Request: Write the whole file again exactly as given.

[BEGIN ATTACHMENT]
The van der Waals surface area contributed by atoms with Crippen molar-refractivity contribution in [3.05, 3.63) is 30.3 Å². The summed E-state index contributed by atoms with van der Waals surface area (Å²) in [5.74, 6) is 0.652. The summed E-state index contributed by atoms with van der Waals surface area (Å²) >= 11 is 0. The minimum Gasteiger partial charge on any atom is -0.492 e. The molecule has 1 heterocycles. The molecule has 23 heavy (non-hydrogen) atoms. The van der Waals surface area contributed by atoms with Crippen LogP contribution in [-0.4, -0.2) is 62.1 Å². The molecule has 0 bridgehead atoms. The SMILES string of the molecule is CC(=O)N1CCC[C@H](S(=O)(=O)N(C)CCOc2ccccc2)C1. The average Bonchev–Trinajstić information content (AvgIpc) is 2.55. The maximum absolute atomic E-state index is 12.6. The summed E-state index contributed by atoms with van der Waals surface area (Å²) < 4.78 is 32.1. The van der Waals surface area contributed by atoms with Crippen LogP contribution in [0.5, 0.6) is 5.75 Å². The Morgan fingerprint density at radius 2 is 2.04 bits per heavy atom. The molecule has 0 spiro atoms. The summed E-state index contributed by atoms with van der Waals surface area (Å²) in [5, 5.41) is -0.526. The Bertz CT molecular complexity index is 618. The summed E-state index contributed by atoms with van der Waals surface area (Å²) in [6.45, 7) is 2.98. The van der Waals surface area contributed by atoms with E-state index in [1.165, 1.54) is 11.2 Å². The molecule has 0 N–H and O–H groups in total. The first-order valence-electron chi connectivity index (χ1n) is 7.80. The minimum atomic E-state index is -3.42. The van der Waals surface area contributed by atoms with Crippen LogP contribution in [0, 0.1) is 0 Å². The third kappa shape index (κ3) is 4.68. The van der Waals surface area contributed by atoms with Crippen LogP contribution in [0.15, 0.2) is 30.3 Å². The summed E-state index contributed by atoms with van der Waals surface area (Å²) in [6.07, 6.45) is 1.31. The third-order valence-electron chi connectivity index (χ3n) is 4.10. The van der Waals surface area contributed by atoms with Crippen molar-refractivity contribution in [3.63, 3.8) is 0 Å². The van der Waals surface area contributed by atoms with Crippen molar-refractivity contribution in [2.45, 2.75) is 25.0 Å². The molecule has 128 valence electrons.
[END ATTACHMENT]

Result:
The van der Waals surface area contributed by atoms with Crippen molar-refractivity contribution in [3.05, 3.63) is 30.3 Å². The summed E-state index contributed by atoms with van der Waals surface area (Å²) in [5.74, 6) is 0.652. The summed E-state index contributed by atoms with van der Waals surface area (Å²) >= 11 is 0. The minimum Gasteiger partial charge on any atom is -0.492 e. The molecule has 1 heterocycles. The molecule has 23 heavy (non-hydrogen) atoms. The van der Waals surface area contributed by atoms with Crippen LogP contribution in [-0.4, -0.2) is 62.1 Å². The molecule has 0 bridgehead atoms. The SMILES string of the molecule is CC(=O)N1CCC[C@H](S(=O)(=O)N(C)CCOc2ccccc2)C1. The average Bonchev–Trinajstić information content (AvgIpc) is 2.55. The maximum absolute atomic E-state index is 12.6. The summed E-state index contributed by atoms with van der Waals surface area (Å²) < 4.78 is 32.1. The van der Waals surface area contributed by atoms with Crippen LogP contribution in [0.5, 0.6) is 5.75 Å². The Morgan fingerprint density at radius 2 is 2.04 bits per heavy atom. The molecule has 0 spiro atoms. The summed E-state index contributed by atoms with van der Waals surface area (Å²) in [5, 5.41) is -0.526. The Bertz CT molecular complexity index is 618. The summed E-state index contributed by atoms with van der Waals surface area (Å²) in [6.45, 7) is 2.98. The van der Waals surface area contributed by atoms with E-state index in [1.165, 1.54) is 11.2 Å². The molecule has 0 N–H and O–H groups in total. The first-order valence-electron chi connectivity index (χ1n) is 7.80. The minimum atomic E-state index is -3.42. The van der Waals surface area contributed by atoms with Crippen LogP contribution in [0, 0.1) is 0 Å². The third kappa shape index (κ3) is 4.68. The van der Waals surface area contributed by atoms with Crippen LogP contribution in [0.15, 0.2) is 30.3 Å². The summed E-state index contributed by atoms with van der Waals surface area (Å²) in [6.07, 6.45) is 1.31. The third-order valence-electron chi connectivity index (χ3n) is 4.10. The van der Waals surface area contributed by atoms with Crippen molar-refractivity contribution in [3.63, 3.8) is 0 Å². The van der Waals surface area contributed by atoms with Crippen molar-refractivity contribution in [2.45, 2.75) is 25.0 Å². The molecule has 128 valence electrons.